UH, Ilaoa befuddle, bombard Utah State
|||UH football team is home for the holidays|
LOGAN, Utah — With 5 minutes, 28 seconds remaining in the third quarter yesterday, a robust cheer arose from a meager Utah State crowd of 10,291 that had precious little to yell about in a drizzly 63-10 rout.
Indeed, KVNU radio christened it the Utah State "Whopper Play of the Game."
An Aggie touchdown?
Utah State's first field goal of the season?
No, something even more rare on this day: a stop of University of Hawai'i running back Nate Ilaoa for a 1-yard loss.
The Aggies' short-lived joy made for a powerful statement about just how much the day belonged to Ilaoa and the Warriors. In a game in which the Aggies at times threw the football equivalent of the kitchen sink at the Warriors — massing seemingly their whole defense in the box, that imaginary rectangle at the line of scrimmage — UH threw something even more decisive back at them: the 5-foot-9, 254-pound human bunker buster, Ilaoa.
On bruising runs and well-executed shovel passes, Ilaoa managed a combined three touchdowns and 210 yards, shattering the best-laid Aggie plans and carrying the Warriors to an invitation to the Dec. 24 Sheraton Hawai'i Bowl.
Quarterback Colt Brennan got Ilaoa the ball, the offensive line got him an opening and Ilaoa took it from there, running over linebackers and out-running defensive backs. One time he didn't stop until he met the fence and cement of the locker room beyond the end zone, one of the few instances he was forced to a halt.
Ilaoa's six catches for 155 yards and two touchdowns and six carries for 55 yards and a touchdown added up to his best performance yet on a rising curve of game-breaking efforts.
While national commentators on ESPN gushed over Brennan's 413-yard, six touchdown effort, piling on well-deserved plaudits for setting two school records (39 TD passes in a season and 182 consecutive passes without an interception), the UH quarterback gave credit where it was often due yesterday.
"Nate," Brennan said, "made me look good. A lot of that was all Nate. I got (credit) for 60 yards (on a second-quarter touchdown pass) but it wasn't more than 5 yards."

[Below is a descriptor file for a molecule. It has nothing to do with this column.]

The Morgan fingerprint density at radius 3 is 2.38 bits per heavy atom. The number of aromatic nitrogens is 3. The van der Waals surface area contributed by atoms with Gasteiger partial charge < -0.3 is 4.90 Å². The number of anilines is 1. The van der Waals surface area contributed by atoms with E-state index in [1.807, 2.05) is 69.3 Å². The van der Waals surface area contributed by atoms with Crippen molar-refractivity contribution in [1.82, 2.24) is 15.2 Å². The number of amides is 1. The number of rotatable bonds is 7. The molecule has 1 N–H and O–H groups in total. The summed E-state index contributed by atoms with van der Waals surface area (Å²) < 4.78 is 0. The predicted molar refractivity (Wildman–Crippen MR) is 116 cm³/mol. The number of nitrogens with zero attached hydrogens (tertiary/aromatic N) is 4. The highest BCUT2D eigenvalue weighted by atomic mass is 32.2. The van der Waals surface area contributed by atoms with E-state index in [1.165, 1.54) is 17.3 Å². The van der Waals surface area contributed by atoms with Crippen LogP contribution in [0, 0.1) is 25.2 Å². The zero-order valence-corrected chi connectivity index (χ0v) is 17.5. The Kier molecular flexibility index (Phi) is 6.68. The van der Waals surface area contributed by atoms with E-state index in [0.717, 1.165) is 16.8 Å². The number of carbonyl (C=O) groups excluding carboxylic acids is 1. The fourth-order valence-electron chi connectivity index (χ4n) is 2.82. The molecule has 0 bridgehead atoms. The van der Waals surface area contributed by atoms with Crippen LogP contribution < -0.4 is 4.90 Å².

Actually, they've made each other, not to mention their whole supporting cast, look good. Their growing synergy and the 7-2 Warriors' ability to make it all work with precision, as much as anything, is responsible for UH's sixth straight victory and the bowl berth it has clinched.
Perhaps the folks who appreciated it most yesterday were bowl officials who wore Sheraton Hawai'i Bowl logos and came bearing gifts. They made the overnight trip from Hono-lulu to present the ceremonial invitation on the field after the game. Three years before another Hawai'i Bowl delegation made the long trek only to be disappointed by a Warrior road loss in the sleet of Nevada.
"I hope we don't jinx anything," Jim Donovan, Hawai'i Bowl executive director, said nervously before the game.
Small chance of that. For as we have been continually reminded in recent weeks, this is a different Warrior team in many ways. For one, "We have the confidence that we can score on any play," Ilaoa said.
And, at times, they almost seemed to. They scored on a one-play drive (Ilaoa's 60-yard TD pass from Brennan), two two-play marches and, overall, eight drives of six plays or less.
One press box observer suggested the post-touchdown timeouts for television lasted longer than the actual scoring drives.
"This," Utah State coach Brent Guy said he told UH coach June Jones, "is the (best) team of his I've seen from Hawai'i."
After yesterday it would be hard to argue.
Reach Ferd Lewis at firstname.lastname@example.org or 525-8044.